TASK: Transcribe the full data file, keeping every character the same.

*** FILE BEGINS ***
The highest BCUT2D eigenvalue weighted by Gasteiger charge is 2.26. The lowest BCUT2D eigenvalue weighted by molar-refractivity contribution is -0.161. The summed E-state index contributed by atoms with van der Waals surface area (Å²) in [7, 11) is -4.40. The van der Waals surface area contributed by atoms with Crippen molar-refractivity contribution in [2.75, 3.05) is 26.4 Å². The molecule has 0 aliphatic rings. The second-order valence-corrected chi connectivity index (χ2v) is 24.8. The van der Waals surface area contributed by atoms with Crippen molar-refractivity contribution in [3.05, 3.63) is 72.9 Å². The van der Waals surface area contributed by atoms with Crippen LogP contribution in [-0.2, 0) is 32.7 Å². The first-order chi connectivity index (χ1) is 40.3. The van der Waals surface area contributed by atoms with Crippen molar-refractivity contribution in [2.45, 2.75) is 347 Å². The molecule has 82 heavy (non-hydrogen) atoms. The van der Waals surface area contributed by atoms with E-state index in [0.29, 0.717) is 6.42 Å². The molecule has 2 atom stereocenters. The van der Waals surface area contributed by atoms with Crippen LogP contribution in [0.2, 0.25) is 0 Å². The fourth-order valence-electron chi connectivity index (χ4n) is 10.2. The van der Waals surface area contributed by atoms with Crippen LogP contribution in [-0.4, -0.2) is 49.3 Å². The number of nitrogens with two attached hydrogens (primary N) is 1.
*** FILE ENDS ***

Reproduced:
The highest BCUT2D eigenvalue weighted by Gasteiger charge is 2.26. The lowest BCUT2D eigenvalue weighted by molar-refractivity contribution is -0.161. The summed E-state index contributed by atoms with van der Waals surface area (Å²) in [7, 11) is -4.40. The van der Waals surface area contributed by atoms with Crippen molar-refractivity contribution in [2.75, 3.05) is 26.4 Å². The molecule has 0 aliphatic rings. The second-order valence-corrected chi connectivity index (χ2v) is 24.8. The van der Waals surface area contributed by atoms with Crippen molar-refractivity contribution in [3.05, 3.63) is 72.9 Å². The van der Waals surface area contributed by atoms with Crippen LogP contribution in [-0.2, 0) is 32.7 Å². The first-order chi connectivity index (χ1) is 40.3. The van der Waals surface area contributed by atoms with Crippen molar-refractivity contribution in [2.45, 2.75) is 347 Å². The molecule has 82 heavy (non-hydrogen) atoms. The van der Waals surface area contributed by atoms with E-state index in [0.29, 0.717) is 6.42 Å². The molecule has 2 atom stereocenters. The van der Waals surface area contributed by atoms with Crippen LogP contribution in [0.2, 0.25) is 0 Å². The fourth-order valence-electron chi connectivity index (χ4n) is 10.2. The van der Waals surface area contributed by atoms with Crippen LogP contribution in [-0.4, -0.2) is 49.3 Å². The number of nitrogens with two attached hydrogens (primary N) is 1.